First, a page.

A powerful earthquake caused residents of Indonesia's Sumatra island to rush out into the streets in panic Thursday, as tremors shook furniture and damaged buildings.
The Meteorological Agency announced that there was no potential for a tsunami as the magnitude 6.5 temblor struck at sea at a depth of around 72 kilometers (44.7 miles) south of West Sumatra province.
Sutopo Purwo Nugroho, national disaster management agency spokesperson, told Anadolu Agency, "People panicked and rushed out of their houses."
Residents of the South Coastal District and Muko-Muko Regency felt shaking for around 20-30 seconds.
The shaking moved furniture and appliances from their places in homes in the region, and images shared by Nugroho showed several houses in Muko-Muko suffered severe damage such as cracked walls and collapsed roofs.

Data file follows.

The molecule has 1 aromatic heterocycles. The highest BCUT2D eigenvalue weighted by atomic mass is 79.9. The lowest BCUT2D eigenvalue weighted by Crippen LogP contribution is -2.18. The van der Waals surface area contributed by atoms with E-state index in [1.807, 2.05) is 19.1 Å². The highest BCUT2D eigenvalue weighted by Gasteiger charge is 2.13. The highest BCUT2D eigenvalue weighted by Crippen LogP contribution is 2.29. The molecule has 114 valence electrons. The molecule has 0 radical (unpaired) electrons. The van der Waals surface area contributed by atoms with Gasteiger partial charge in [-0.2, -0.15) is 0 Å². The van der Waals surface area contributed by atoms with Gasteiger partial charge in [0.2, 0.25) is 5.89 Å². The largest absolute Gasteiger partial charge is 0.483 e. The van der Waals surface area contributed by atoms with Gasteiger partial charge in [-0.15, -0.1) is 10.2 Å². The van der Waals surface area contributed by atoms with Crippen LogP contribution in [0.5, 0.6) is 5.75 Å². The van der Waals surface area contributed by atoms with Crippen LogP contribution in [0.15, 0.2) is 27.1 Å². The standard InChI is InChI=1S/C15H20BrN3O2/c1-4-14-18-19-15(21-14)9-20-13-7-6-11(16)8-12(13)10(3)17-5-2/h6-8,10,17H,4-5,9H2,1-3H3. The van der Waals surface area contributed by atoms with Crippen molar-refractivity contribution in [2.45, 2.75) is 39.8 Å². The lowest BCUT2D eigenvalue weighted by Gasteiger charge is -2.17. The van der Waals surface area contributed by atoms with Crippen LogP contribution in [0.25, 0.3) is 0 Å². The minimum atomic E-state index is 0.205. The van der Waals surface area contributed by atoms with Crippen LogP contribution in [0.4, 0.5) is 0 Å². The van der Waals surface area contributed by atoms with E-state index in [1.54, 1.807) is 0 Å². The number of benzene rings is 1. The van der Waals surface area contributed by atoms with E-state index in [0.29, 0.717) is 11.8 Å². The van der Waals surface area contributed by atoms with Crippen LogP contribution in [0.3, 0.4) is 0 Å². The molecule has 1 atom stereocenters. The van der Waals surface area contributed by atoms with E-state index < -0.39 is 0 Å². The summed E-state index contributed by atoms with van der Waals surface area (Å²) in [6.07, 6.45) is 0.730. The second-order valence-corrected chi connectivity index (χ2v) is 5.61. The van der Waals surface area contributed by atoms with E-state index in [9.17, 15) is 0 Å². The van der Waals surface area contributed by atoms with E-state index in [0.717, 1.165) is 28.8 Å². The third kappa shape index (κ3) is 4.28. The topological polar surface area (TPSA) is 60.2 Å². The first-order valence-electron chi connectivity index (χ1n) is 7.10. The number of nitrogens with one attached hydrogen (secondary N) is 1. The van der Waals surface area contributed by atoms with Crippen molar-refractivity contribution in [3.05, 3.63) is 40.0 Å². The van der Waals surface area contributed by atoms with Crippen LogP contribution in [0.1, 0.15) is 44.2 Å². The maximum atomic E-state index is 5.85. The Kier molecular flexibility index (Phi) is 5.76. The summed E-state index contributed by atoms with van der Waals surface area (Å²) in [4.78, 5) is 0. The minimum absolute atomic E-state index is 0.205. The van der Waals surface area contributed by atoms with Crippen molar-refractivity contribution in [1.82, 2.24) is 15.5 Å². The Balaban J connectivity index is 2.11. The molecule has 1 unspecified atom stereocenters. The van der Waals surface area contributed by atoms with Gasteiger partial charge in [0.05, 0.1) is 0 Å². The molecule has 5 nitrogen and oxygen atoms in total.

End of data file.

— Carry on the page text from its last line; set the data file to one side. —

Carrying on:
"The telephone connection and electricity is now normal," he said.
The local disaster agency is continuing to assess damage to buildings and any possible casualties.
The shocks from the morning earthquake were also reportedly felt in parts of Singapore and peninsular Malaysia to the north.
Indonesia lies within the Pacific's "Ring of Fire," where tectonic plates collide and cause frequent seismic and volcanic activity.
On Dec. 26, 2004, a 9.1-magnitude earthquake struck the eastern coast of Sumatra, causing a tsunami that killed around 230,000 people as it tore along the coasts of Sri Lanka, India, Malaysia, Indonesia and Thailand.